Any law that follows from the passage of referendums initiated by groups opposed to same-sex marriage cannot contradict the Council of Grand Justices’ Interpretation No. 748, as it came from the highest ranks of the legal hierarchy, the Judicial Yuan said yesterday.
Interpretations from the grand justices have equal legal weight as the Constitution, Judicial Yuan Secretary-General Lu Tai-lang (呂太郎) told a meeting of the legislature’s Judiciary and Organic Laws and Statutes Committee in Taipei.
Although two referendums were passed that oppose amending the Civil Code to allow for same-sex marriage, the Legislative Yuan cannot pass laws that oppose the interpretation, Lu said.
Photo: Wu Cheng-feng, Taipei Times
The decision delivered on May 24 last year states that provisions in the Civil Code that define marriage as between a man and a woman contravene the Constitution, and required that new regulations be introduced within two years to protect marriage equality.
All three referendums initiated by the Coalition for the Happiness of Our Next Generation were passed on Saturday.
They proposed excluding education about gay people from elementary and junior-high schools, restricting the Civil Code’s definition of marriage to a union between a man and woman, and drafting a separate law to protect same-sex marriage.
Two referendums supporting the inclusion of same-sex marriage in the Civil Code and the teaching of gender-equality education in elementary and junior-high schools were rejected.
Executive Yuan spokeswoman Kolas Yotaka on Sunday said that the government would draft a separate law in three months to extend equal marriage rights to same-sex couples.
Separately yesterday, Judicial Yuan President Hsu Tzong-li (許宗力) on the sidelines of the opening of a film festival in Taipei offered words of encouragement to the nation’s LGBT community.
After the referendum results were announced, the Judicial Yuan heard from some LGBT people who had contemplated suicide because of the results, Hsu said.
“I want to use this opportunity to call on people who supported the failed pro-LGBT referendums to not lose their spirit, to be emotionally strong and to not feel disappointed,” Hsu said.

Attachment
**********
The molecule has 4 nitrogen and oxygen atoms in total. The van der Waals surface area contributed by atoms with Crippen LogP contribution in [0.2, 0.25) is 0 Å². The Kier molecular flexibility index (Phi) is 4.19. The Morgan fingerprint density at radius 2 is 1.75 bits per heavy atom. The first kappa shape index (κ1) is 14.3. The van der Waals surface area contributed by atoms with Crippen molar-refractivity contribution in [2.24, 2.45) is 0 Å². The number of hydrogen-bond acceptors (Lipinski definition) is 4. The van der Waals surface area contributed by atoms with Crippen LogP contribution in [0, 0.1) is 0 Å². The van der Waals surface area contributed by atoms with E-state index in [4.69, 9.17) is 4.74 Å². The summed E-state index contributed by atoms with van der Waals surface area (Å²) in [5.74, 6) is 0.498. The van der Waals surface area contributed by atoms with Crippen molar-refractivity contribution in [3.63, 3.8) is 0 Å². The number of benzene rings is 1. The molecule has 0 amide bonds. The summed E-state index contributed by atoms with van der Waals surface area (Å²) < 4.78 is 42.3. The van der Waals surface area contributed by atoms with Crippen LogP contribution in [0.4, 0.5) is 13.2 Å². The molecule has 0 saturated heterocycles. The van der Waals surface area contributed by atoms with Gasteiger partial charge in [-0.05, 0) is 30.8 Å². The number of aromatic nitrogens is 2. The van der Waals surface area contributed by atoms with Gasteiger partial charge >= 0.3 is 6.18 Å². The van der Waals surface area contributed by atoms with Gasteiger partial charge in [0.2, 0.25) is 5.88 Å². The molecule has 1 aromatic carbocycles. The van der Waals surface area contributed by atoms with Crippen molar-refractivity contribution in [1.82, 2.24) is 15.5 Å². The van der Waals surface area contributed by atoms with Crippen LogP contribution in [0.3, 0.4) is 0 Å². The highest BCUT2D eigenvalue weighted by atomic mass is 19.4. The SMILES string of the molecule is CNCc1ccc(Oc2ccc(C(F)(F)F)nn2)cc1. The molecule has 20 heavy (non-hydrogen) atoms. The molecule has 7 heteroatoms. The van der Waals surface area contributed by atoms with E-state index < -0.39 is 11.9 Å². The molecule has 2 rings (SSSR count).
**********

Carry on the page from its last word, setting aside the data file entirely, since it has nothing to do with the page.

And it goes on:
The rights of the LGBT community have already been protected by the interpretation, which would not be affected by the referendums, he added.
However, the referendum results would have a legally binding effect on the administrative and legislative branches of the government, which might have to protect marriage equality via a separate law, Hsu said.
A separate law would not necessarily afford unequal treatment to the LGBT community, as it would depend on its content, he added.
SAFETY RISK: The government is working to categorize countries based on their COVID-19 cases and prevention efforts, which would determine quarantine periods The government plans to rank countries based on their COVID-19 risks to determine how to treat tourists and other travelers from those nations once Taiwan reopens its borders, but it is still working out the categories, a top health official told lawmakers yesterday. “We would divide countries around the world into several categories. One category would comprise those countries with very few confirmed COVID-19 cases, such as New Zealand and Palau. Travelers from the countries in this category would only need to practice self-health management,” Centers for Disease Control Deputy Director-General Chuang Jen-hsiang (莊人祥) told a Legislative Yuan seminar hosted by
China would attack Taiwan if there is no other way of stopping it from becoming independent, Chinese General Li Zuocheng (李作成) said yesterday. Speaking at Beijing’s Great Hall of the People on the 15th anniversary of China’s “Anti-Secession” Law, Li, who is chief of the Joint Staff Department of the Chinese People’s Liberation Army Central Military Commission, left the door open to using force. The 2005 law is China’s legislative basis for military action against Taiwan. “If the possibility for peaceful reunification is lost, the people’s armed forces will, with the whole nation, including the people of Taiwan, take all necessary steps to
SECURITY CONCERNS: The Telecom Technology Center ran black-box tests for the Executive Yuan on devices and software from Chinese, US and South Korean firms Network devices from several Chinese manufacturers are insecure and allow personal information to be leaked, testing commissioned by the Executive Yuan has shown. A variety of devices and software, including apps, from Chinese, US and South Korean manufacturers that are used by government agencies at the central and local level were subjected to black-box testing — in which the functionality of an application is examined without knowing about its internal structure, an information-security official said yesterday on condition of anonymity. The Telecom Technology Center conducted the tests, which simulated cyberattacks, to determine their resilience to the attacks, the official said. The center
CASH BOOST: Foreign spouses with residency permits are also eligible for the coupons, which can be bought at post offices or linked to digital payment options Stimulus coupons for Taiwanese and foreign spouses with residency permits can be ordered starting on July 1 and can be used from July 15 to Dec. 31, the Executive Yuan said yesterday. Aimed at boosting domestic spending, the coupons worth NT$3,000 (US$100.04) are to cost NT$1,000. “For our consumers, this is a very good deal as they get three times as much value for their money,” Premier Su Tseng-chang (蘇貞昌) told a news conference in Taipei. While the coupons are to have a wide range of uses, including at department stores, restaurants, book stores, night markets, beauty and hair salons, hotels, and to